K Town Brass game in front-running Leavitt score
K Town Brass held off Rush to the Castle to win the Leavitt. Photo by Coady Photography.
The West Virginia Breeders Classics is just around the corner, a point that was driven home on a muggy night when Charles Town Races hosted the latest renewal of the $50,000 Robert Leavitt Memorial for state-bred three-year-olds.
And on a night when trainer Jeff Runco was absent — off to Colonial Downs to saddle barn star Lewisfield to a second-place finish in the Chesapeake Stakes — it was nevertheless the Runco-trained K Town Brass who posted a determined score in the Leavitt.
Some of the drama surrounding the Leavitt was diminished when Loving Touch, the undefeated full-brother to state-bred star Runnin’toluvya was scratched. But trainer Tim Grams would eventually saddle the lukewarm 5-2 post time choice, Cayenne Creek, while trainer James W. Casey sent out 3-1 second choice Rush to the Castle, an undefeated son of Windsor Castle, and 7-2 third choice, Hero’s Man, third in his lone setback in four tries.
K Town Brass went postward as the 4-1 fourth choice in the field of eight, but that proved to be the only all time all night he was behind horses.
When the gates opened in the Leavitt, K Town Brass, Hero’s Man, Rush to the Castle and Cayenne Creek all showed speed passing the finish line the first time, with K Town Brass getting the lead along the inside while several paths off the fence.
Cayenne Creek endured a very wide journey on both turns and would not be a factor in the final quarter-mile.
K Town Brass and Rush to the Castle were on virtual even terms down the backside and through the far turn as they turned the Leavitt into a match race. For an instant, Rush to the Castle appeared destined to go by and keep his unbeaten record in tact, but K Town Brass responded to vigorous urging from jockey Arnaldo Bocachica and dug down in the lane to score by a neck in 1:25.97 for the seven panels. Casey trainees Rush to the Castle and Hero’s Man finished second and third, respectively, while Boaster, also trained by Runco, took home fourth money.
“The last time I didn’t let him go to the front and he was fighting me the whole time and he just didn’t go on like we expected,” Bocachica said, referring to an allowance race on August 2, when K Town Brass finished second to the absent Loving Touch. “Today [Runco] told me to let him go to the front and try to keep him one or two paths off the rail. I didn’t want to be too far off the fence because I didn’t want anyone to rally inside me. But I stayed in the two path and then he dug down when [Rush to the Castle] come to me. He was really good. I was glad he got a stakes win.”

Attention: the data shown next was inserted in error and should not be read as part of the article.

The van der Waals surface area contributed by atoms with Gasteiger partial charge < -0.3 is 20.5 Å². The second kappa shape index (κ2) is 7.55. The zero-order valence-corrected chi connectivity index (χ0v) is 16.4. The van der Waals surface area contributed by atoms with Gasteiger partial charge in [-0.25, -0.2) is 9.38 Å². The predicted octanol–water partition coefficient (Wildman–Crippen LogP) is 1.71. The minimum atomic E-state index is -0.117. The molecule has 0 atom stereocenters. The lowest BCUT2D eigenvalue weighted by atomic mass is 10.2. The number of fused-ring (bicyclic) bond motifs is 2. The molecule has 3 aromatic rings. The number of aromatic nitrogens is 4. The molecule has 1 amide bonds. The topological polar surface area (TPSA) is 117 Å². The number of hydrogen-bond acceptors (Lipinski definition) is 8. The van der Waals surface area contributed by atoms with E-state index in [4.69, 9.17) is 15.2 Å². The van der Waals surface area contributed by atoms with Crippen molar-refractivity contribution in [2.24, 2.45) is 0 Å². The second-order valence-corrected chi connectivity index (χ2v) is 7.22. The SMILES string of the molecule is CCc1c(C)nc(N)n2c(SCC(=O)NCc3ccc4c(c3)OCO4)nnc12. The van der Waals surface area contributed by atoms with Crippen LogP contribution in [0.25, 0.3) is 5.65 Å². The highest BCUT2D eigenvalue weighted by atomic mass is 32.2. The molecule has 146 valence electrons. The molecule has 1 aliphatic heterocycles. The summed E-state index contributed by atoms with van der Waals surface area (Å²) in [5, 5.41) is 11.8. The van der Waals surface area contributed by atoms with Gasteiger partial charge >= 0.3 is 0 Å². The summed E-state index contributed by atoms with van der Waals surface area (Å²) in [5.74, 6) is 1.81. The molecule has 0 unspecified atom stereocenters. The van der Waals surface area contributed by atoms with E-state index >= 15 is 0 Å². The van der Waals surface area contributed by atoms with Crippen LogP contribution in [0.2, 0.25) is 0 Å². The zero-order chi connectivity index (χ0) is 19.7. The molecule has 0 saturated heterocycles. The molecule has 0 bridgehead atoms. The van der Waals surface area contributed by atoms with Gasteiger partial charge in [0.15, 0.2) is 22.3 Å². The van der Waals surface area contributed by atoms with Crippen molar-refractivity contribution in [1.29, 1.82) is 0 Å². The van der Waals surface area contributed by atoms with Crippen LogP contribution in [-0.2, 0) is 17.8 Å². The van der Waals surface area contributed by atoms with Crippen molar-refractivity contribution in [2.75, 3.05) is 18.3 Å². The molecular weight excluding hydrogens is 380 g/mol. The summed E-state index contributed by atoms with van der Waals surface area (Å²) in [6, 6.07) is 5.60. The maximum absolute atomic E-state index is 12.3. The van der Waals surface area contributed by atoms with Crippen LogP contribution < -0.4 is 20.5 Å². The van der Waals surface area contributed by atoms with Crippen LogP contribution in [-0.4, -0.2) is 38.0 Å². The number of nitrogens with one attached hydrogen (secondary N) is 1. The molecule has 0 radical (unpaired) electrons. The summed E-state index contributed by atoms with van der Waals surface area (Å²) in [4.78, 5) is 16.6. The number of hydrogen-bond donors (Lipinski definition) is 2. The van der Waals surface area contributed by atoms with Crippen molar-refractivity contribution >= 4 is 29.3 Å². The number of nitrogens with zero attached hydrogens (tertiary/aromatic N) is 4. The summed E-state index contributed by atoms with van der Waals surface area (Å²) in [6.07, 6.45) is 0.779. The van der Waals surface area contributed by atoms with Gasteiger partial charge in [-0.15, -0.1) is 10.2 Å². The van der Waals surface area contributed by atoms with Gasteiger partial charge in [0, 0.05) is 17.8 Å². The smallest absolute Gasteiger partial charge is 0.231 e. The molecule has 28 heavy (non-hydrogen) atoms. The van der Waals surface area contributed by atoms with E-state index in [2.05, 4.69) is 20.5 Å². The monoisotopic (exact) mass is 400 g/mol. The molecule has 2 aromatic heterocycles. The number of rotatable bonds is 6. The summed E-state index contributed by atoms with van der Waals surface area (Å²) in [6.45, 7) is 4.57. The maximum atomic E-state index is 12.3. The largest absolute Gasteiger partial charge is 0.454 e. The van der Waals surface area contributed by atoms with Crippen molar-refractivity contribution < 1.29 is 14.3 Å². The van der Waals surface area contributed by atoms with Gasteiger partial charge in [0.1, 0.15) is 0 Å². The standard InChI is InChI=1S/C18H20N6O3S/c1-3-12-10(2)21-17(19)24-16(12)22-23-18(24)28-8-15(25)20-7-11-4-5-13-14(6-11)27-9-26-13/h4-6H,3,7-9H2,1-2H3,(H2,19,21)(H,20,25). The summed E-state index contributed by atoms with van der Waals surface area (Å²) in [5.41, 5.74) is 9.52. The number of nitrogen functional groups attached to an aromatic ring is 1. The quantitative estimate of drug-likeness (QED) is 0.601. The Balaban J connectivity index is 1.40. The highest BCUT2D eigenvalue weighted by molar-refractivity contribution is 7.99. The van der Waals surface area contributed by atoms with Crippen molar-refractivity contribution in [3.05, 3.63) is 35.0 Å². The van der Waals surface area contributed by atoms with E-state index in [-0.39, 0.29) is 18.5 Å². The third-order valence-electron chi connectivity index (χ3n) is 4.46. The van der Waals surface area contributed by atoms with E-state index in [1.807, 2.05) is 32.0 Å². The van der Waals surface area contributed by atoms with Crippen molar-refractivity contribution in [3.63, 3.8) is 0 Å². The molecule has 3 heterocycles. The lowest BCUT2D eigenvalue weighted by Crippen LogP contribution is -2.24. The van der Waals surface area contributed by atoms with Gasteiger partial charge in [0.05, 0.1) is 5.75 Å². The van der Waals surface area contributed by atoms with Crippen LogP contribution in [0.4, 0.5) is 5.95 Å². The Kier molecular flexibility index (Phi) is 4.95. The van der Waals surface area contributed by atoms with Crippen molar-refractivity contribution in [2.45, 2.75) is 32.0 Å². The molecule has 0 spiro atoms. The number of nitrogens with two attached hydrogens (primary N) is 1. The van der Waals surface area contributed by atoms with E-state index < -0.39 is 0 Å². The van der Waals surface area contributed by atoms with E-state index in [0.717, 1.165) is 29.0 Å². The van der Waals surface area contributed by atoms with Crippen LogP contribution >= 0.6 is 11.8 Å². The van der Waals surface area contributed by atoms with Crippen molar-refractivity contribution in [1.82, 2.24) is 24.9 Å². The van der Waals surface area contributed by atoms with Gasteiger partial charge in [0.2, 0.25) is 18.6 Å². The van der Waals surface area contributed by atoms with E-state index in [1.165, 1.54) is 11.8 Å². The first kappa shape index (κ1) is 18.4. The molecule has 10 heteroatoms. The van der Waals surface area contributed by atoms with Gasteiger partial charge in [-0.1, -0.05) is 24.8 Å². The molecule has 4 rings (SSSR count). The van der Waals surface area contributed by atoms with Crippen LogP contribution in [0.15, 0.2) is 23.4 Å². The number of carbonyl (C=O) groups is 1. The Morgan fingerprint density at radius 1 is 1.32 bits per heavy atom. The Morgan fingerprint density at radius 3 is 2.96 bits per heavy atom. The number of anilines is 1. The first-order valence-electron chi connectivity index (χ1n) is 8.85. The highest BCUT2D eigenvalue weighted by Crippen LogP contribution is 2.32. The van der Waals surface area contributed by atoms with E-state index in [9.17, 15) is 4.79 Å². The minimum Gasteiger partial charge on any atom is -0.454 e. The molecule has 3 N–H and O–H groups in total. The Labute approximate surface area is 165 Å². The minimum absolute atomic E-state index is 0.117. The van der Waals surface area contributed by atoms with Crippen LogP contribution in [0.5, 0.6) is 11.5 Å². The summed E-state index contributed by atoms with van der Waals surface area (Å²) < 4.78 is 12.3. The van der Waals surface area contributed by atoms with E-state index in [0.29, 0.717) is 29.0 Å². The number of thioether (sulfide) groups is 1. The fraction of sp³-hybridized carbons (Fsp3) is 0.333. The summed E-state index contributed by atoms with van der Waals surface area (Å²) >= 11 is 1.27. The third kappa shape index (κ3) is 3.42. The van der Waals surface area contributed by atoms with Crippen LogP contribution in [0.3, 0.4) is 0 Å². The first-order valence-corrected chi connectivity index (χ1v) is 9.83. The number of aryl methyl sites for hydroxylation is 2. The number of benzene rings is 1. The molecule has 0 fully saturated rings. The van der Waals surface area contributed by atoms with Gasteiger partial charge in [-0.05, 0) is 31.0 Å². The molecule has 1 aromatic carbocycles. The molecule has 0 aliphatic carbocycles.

K Town Brass won at first asking back on May 30, but was fourth as the 6-5 favorite in his subsequent start. He rebounded to win an allowance on July 12 before running second to Loving Touch on Aug. 2. His victory in the Leavitt was his third triumph in five tries and nearly doubled his earnings to $65,355. Rush to the Castle was game in defeat, his first setback in three tries, while Hero’s Man was a good third in his second straight defeat after taking his first three starts for Casey.
In the race that preceded the Leavitt, Golden Desire (Keimar Trotman) recorded her first win in seven tries this year when she rallied from just off the pace to overhaul Aye Fancey in the lane to a two-length score as the 4-1 third choice in a one-turn allowance dash for state-bred fillies and mares. A four-year-old daughter of Windsor Castle owned and trained by Crystal Pickett, Golden Desire now owns a 3-5-2 slate and $72,000 banked from 20 career tries while covering the 4 1/2 furlongs in 52.15, notching just the second win in 16 starts over the CT strip.
One race earlier in an otherwise nondescript maiden $12,500 claiming event for state-bred fillies and mares, Yodel Lady used a similar closing kick to overhaul Corky Cowgirl in the lane for a length score while getting the seven panels in 1:29.44. It was the first win in 10 starts this year for the three-year-old daughter of Swiss Yodeler trained by Joe Stehr, but may have even more meaning for jockey Jason Simpson.
Simpson had lost 100 straight races to begin the campaign. But he ended that prolonged drought with a win on Thursday night’s card, added a second win Friday night, and then completed the hat trick with Yodel Lady. Overall, he’s now won three of seven.
Simpson noted that he idolized the late Garrett Gomez and learned a great deal competing against the Ortiz brothers and Luis Saez in Florida and New York earlier in his career.
“I just work hard and keep going,” said Simpson, who owns 45 wins and over $750,000 banked from 883 career mounts. “I love riding. It’s all I want to do. I just tried to keep my head up. I knew I would get on another winner some day. The trainer [Joe Stehr] had confidence in me tonight. He told me to let her settle then put her on the lead turning for home. That’s what I did and it felt good winning.”
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